With Some Schools Moving Outdoors, Retailers Follow

Amy Jackson, an early-education instructor at the Center School in Greenfield, Mass., remembers one rainy day a few years ago when she was outside with her students.

They thought they were prepared. Everyone was wearing rain gear, and ropes and tarps were used to erect a makeshift shelter. But soon the children were “cold, wet, droopy,” and heading back inside became inevitable.

“The only child in good spirits was the one wearing the Oaki one-piece rain suit,” Ms. Jackson said, referring to the company that makes outdoor apparel for children.

The Center School has committed to an all-outdoor curriculum this fall to guard against the spread of the coronavirus among its students and staff. Tents and outdoor desks have been procured to create al fresco classrooms. The school has also recommended that parents buy their children Oaki rainsuits, priced at $60 to $70.

They are not the only ones.

With a number of schools in the United States opting for outdoor education over the potentially germier confines of their traditional indoor spaces, demand for Oaki’s rainsuits and related gear “has been overwhelming,” said Sam Taylor, the chief executive of the company, which is based in the Salt Lake City area. It’s a sentiment echoed by other outdoor-oriented companies, some of which are launching new product lines or repurposing existing ones to capitalize on how the pandemic has changed the education experience.

Mr. Taylor said demand for Oaki products has increased 60 percent this year, a challenge because the company is experiencing pandemic-related delays with its manufacturers in India and Mexico. As a result, Mr. Taylor has “prioritized individual schools or parents” over warehouse and retail orders. He has also rushed to market a line of fleece and wool socks that don’t need to be washed every day, in response to a request from a Vermont school.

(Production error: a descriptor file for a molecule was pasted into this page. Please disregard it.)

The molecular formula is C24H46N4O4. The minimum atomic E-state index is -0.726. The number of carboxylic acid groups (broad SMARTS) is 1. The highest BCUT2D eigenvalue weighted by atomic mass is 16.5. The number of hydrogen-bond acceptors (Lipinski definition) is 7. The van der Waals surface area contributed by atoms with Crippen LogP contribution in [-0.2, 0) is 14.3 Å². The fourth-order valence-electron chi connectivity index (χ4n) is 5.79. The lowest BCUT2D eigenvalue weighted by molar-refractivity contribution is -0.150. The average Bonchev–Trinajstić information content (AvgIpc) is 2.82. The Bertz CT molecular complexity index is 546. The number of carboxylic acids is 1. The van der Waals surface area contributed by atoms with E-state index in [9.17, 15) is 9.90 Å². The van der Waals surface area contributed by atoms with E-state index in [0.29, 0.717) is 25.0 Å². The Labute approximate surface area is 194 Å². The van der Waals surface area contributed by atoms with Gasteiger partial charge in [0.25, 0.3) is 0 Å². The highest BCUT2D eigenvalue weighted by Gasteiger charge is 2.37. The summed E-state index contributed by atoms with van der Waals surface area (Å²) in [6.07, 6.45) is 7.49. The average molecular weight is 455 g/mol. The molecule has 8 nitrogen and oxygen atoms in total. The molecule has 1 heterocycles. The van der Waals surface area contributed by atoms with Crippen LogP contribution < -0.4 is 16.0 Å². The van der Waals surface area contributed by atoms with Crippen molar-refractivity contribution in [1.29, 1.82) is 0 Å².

“There’s been a ton of research that’s shown how productive being outside is,” Mr. Taylor said. “There’s no reason a little moisture or rain should stop that. If anything, that should be a positive if you’ve got the right gear.”

Mr. Bienenstock designed OutClass so the classrooms can be converted into play structures whenever schools return to traditional indoor instruction.

“I’d prefer to be doing the play-based stuff and not have to deal with any of this,” he said. “But if this gets people to realize that teaching outside is a great thing and we should have been doing more of this before the pandemic, then I’ll take it.”

Some parents are also trying to add an outdoor component to the remote learning experience.

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